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Narcissists and addiction tend to go together, which further complicates each disorder.
You or a loved one may have found yourselves in the crosshairs of a narcissist. If so, then you already know the awful impact of this mental health disorder on its victims. What you may not know is that narcissists and addiction are often co-occurring disorders. Read on to find out why.
What is Narcissistic Personality Disorder?
A narcissist may or may not have a narcissistic personality disorder (NPD). The distinction is made by a mental health professional based on how many traits or symptoms the patient displays.
NPD is a complex mental health disorder that is difficult to treat. The key feature is a cold, emotional detachment from the host, or victim, and not admitting the pain they inflict.
Symptoms of NPD include:
- Concerned only with him or herself.
- A grandiose sense of self, oversized ego, and sense of entitlement.
- Exploits other peoples’ weaknesses.
- Mood swings.
- Unpredictable anger; explosive fits of rage.
- Doesn’t take criticism well, and lashes out when corrected.
- Looks down on others, boastful and arrogant.
- Does not admit blame for cruel behavior; do not apologize.
- Lacks empathy and compassion.
- Feels no guilt, remorse, or shame for his or her actions.
- Manipulates others to achieve their objectives.
- Wants to isolate the victim from family and friends.
Some narcissists are driven by very low self-esteem and have a deep need to be revered and respected. At their core, though, they have a low opinion of themselves, even loathing themselves.
Other narcissists are driven by an inflated sense of self and worth. They exaggerate their abilities and background and behave in a more dominant manner based on their high sense of self.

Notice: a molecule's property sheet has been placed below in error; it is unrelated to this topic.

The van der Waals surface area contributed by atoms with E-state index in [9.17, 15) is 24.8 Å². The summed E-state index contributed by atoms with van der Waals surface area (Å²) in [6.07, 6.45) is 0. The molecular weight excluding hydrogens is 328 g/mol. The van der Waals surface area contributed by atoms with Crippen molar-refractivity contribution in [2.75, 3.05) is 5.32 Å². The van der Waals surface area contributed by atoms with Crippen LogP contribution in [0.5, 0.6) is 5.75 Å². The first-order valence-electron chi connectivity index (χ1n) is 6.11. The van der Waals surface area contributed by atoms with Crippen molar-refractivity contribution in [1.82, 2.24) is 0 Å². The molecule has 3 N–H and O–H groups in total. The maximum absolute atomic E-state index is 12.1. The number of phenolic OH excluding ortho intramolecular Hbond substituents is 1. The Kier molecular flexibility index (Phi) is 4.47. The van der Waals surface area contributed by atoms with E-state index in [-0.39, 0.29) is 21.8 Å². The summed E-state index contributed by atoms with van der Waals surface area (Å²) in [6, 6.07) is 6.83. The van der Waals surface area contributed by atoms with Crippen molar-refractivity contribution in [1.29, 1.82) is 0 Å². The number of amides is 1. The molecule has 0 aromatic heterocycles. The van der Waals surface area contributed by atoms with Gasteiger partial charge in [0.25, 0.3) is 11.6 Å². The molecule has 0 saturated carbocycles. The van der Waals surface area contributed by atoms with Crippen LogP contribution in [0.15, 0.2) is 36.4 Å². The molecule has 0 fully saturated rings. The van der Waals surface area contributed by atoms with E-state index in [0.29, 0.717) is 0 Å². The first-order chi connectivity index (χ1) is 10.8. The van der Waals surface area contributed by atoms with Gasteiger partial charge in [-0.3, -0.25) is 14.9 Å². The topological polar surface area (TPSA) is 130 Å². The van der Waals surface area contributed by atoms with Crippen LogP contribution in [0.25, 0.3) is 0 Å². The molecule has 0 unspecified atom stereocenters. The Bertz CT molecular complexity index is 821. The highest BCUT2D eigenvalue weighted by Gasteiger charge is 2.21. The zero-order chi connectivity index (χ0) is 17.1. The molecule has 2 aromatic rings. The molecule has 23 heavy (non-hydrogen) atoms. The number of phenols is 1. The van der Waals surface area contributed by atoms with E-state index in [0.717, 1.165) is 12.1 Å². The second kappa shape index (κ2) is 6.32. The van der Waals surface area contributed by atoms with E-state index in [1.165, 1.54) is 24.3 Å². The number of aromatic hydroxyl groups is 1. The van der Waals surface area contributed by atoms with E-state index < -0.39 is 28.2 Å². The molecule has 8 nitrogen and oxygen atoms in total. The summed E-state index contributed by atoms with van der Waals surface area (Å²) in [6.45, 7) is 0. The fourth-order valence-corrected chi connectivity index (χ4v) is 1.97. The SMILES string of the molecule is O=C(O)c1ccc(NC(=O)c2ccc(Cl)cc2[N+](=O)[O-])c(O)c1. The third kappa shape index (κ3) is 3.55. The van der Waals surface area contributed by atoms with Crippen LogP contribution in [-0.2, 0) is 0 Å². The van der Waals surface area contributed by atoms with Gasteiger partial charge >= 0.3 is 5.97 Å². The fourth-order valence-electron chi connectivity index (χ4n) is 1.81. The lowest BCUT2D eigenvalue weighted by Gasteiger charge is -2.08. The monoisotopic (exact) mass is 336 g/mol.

A narcissist sets their sights on a host or someone who will feel their ego and affirm their sense of superiority. This ends up being very harmful to the victim, as they become the source of power from which the NPD feeds. Over time, the victim is emotionally abused and left as a shell of who they once were.
Traits of a Narcissist with an Addiction
There are many similar traits between someone with NPD and someone with a substance use disorder. In many ways, the substance is accessed as a way of self-medicating the negative emotions the NPD wants to deny. These might be feelings of shame or guilt, low self-esteem, or a sense of inadequacy. To maintain a sense of superiority they must hide these feelings, so a substance becomes a tool to that end.
The use of alcohol in particular can boost the NPD’s sense of superiority. While drinking, they feel invincible and even feel they can yield power over others. So, alcohol can make the NPD traits that much more potent and cruel.
What Is the Link Between Narcissists and Addiction?
There has been research into the link between NPD and substance use disorder, especially alcohol addiction. A recent study looked at the personality traits that exist both in those with alcohol problems and in narcissists. There is an overlap that shows people that drink are prone to devaluing others, a key trait of NPD.